TOKYO -- Japan and the European Union are racing to develop hydrogen, which has long been promised as a clean energy source of the future.
That future is now taking shape off the coast of the Netherlands, where one of Europe's biggest green hydrogen projects is underway. The NortH2 project is intended to produce up to 4 million kW of offshore wind power by 2030. The energy is to then power seawater-to-hydrogen electrolysis, with the hydrogen to be delivered to industries across the Netherlands and Western Europe. Its use is expected to reduce carbon emissions by an annual 8 million tons to 10 million tons by 2040.
There are three types of hydrogen. Gray hydrogen comes from fossil fuels, which emit carbon dioxide in the process of extracting hydrogen from coal, oil, or natural gas. Blue hydrogen is made the same way, but the process adds carbon capture technology to lower emissions. Carbon-free green hydrogen uses renewable energy to produce hydrogen from water.
The NortH2 project was launched by a consortium led by Anglo-Dutch oil major Royal Dutch Shell. The European Union plans to increase offshore wind farm capacity twentyfivefold by 2050 and to pour 470 billion euros ($577.5 billion) into its hydrogen strategy.
"To boost its development, renewable hydrogen will receive premium support," said Frans Timmermans, executive vice president of the European Commission for the European Green Deal.
Powerful yet lightweight hydrogen is an important fuel for rockets and aircraft. It will be key to the decarbonization of steel and chemical plants because it does not emit greenhouse gases when burned. In effect, utilizing excess electricity to produce hydrogen also means storing wind and solar power. Since these renewable sources are heavily influenced by weather, and batteries are still expensive, hydrogen is seen as the key to storing the excess electricity made by clean energy.
The widespread use of hydrogen depends on production costs coming down. In Europe, producing 1 kg of green hydrogen costs around $6. The Hydrogen Council, a global initiative led by Royal Dutch Shell and other energy companies, estimates that 15% of the globe's energy demand will be met if hydrogen production costs are lowered to $1.80 per kg by 2030.
Japanese companies are also pushing the hydrogen envelope.
Tokyo Gas in November 2019 announced it would shoot for net-zero greenhouse gas emissions by around 2050. The Japanese government has set a goal of reducing the price of hydrogen to about one-third of the current 1,100 yen ($10.70) per kg by 2030. Tokyo Gas President Takashi Uchida said the company will be able to "achieve the government target ahead of schedule."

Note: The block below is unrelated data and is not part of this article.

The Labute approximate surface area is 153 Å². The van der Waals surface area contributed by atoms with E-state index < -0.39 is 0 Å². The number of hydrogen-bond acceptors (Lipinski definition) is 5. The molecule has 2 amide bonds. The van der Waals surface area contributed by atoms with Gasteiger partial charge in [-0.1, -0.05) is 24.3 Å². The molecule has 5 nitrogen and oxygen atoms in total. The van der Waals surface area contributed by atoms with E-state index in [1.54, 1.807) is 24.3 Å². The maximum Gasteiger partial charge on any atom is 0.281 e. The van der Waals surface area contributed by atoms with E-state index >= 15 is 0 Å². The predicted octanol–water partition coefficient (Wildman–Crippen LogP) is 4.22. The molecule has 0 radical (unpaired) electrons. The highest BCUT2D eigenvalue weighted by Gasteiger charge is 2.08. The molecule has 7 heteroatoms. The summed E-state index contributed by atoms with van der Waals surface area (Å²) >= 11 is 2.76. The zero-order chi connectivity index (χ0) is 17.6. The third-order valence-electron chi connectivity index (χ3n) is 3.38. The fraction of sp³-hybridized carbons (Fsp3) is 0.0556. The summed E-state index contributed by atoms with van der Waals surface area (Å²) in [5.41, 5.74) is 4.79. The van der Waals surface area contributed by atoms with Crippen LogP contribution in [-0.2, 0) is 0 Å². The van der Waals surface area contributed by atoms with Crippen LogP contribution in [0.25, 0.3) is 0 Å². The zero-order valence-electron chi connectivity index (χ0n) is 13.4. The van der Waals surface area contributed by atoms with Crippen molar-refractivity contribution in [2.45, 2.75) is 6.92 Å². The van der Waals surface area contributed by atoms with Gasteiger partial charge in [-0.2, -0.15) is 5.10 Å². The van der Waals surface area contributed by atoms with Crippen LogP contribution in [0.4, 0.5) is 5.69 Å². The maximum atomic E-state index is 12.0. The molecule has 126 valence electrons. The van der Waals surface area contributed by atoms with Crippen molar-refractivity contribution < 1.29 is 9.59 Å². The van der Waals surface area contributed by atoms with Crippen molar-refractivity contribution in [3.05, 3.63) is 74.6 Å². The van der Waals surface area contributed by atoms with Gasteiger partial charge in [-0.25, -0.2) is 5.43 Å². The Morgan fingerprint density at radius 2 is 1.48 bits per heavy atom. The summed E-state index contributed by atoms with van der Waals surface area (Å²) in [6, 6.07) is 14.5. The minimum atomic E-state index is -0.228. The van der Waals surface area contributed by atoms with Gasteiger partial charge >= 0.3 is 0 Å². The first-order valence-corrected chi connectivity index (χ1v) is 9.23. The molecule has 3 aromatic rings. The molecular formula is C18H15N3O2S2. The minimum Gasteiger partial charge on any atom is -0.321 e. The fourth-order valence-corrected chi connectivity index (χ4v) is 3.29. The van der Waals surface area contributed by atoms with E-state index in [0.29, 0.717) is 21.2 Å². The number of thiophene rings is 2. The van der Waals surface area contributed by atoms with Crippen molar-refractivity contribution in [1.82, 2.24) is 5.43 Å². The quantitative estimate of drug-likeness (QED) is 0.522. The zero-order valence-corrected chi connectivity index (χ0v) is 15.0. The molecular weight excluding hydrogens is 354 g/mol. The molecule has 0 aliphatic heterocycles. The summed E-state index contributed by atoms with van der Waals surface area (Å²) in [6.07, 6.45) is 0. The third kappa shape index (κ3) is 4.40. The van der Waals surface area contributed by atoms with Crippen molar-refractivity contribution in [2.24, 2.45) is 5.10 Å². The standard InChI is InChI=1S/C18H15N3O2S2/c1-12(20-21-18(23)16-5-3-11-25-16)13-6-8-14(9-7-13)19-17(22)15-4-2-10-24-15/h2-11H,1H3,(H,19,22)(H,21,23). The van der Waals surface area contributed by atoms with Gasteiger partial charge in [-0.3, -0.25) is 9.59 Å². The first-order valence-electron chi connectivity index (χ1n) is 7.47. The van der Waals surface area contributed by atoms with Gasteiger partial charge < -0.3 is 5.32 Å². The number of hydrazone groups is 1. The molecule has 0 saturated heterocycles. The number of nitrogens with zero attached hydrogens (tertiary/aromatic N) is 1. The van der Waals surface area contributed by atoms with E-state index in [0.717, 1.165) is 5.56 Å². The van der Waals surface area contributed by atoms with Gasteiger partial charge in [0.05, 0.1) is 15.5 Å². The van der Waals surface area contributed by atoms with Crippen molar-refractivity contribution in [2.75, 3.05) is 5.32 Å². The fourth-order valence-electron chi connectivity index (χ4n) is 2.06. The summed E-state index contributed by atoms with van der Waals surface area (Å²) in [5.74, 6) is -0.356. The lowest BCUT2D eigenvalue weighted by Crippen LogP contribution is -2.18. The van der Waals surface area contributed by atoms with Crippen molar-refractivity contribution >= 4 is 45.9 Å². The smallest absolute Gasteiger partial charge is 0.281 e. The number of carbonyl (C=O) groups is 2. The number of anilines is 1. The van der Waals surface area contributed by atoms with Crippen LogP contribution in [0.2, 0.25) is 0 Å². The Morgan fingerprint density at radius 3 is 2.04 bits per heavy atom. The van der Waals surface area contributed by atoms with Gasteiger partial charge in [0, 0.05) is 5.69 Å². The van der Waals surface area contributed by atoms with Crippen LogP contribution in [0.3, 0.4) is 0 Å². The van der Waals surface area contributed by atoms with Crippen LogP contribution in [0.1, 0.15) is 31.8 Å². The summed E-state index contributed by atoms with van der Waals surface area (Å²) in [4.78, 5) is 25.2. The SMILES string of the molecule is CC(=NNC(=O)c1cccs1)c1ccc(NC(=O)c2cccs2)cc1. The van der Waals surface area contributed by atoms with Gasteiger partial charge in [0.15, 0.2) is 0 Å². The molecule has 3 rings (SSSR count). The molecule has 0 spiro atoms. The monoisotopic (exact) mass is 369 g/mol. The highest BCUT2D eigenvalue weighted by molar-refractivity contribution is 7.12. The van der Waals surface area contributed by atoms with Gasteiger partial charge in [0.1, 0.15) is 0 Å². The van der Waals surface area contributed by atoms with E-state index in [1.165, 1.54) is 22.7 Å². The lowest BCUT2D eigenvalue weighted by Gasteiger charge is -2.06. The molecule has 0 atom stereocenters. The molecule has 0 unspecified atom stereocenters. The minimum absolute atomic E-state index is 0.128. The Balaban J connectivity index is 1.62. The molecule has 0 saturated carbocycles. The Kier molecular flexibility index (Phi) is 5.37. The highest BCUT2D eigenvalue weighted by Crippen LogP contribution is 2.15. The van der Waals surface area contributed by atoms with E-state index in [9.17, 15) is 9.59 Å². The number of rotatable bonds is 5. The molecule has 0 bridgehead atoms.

The utility has expertise in the handling of hydrogen as it has sold 140,000 of its Ene-Farm home fuel cell devices, which harness electricity from chemical reactions between hydrogen extracted from city gas and oxygen in the air.
A Japanese consortium has also launched a project to produce hydrogen using solar power. Last February, the Fukushima Hydrogen Energy Research Field, also known as FH2R, one of the world's biggest hydrogen facilities, was built in the town of Namie, Fukushima Prefecture.
The New Energy and Industrial Technology Development Organization, a public-sector body, and Tohoku Electric Power are also participating in the project. Toshiba oversees the project's hydrogen production systems, which uses one of the world's largest electrolysis apparatuses, developed by chemical maker Asahi Kasei.
A hydrogen-based society will not be easy to achieve, even in Japan, which is ahead of the world in developing the necessary technologies. In another respect, Japan is a laggard when it comes to renewable energy, which could push the cost of producing green hydrogen to about 10 times higher than the current distribution price of hydrogen, according to some estimates.
To make green hydrogen more affordable, large investments must be made in CO2 capture technology, hydrogen production facilities, hydrogen carriers and hydrogen import terminals.
But these challenges also offer opportunities. To diversify its energy mix, Japan in the 1960s began procuring massive amounts of liquefied natural gas. Investors voiced concerns about the huge investment risks, but the industry built out the necessary infrastructure, including liquefaction plants, LNG carriers and receiving terminals. Currently, about 40% of Japan's power comes from LNG.
Now, 60 years on, and the country is staring down similar risks, those associated with piecing together a hydrogen supply chain. Government strategies will be key.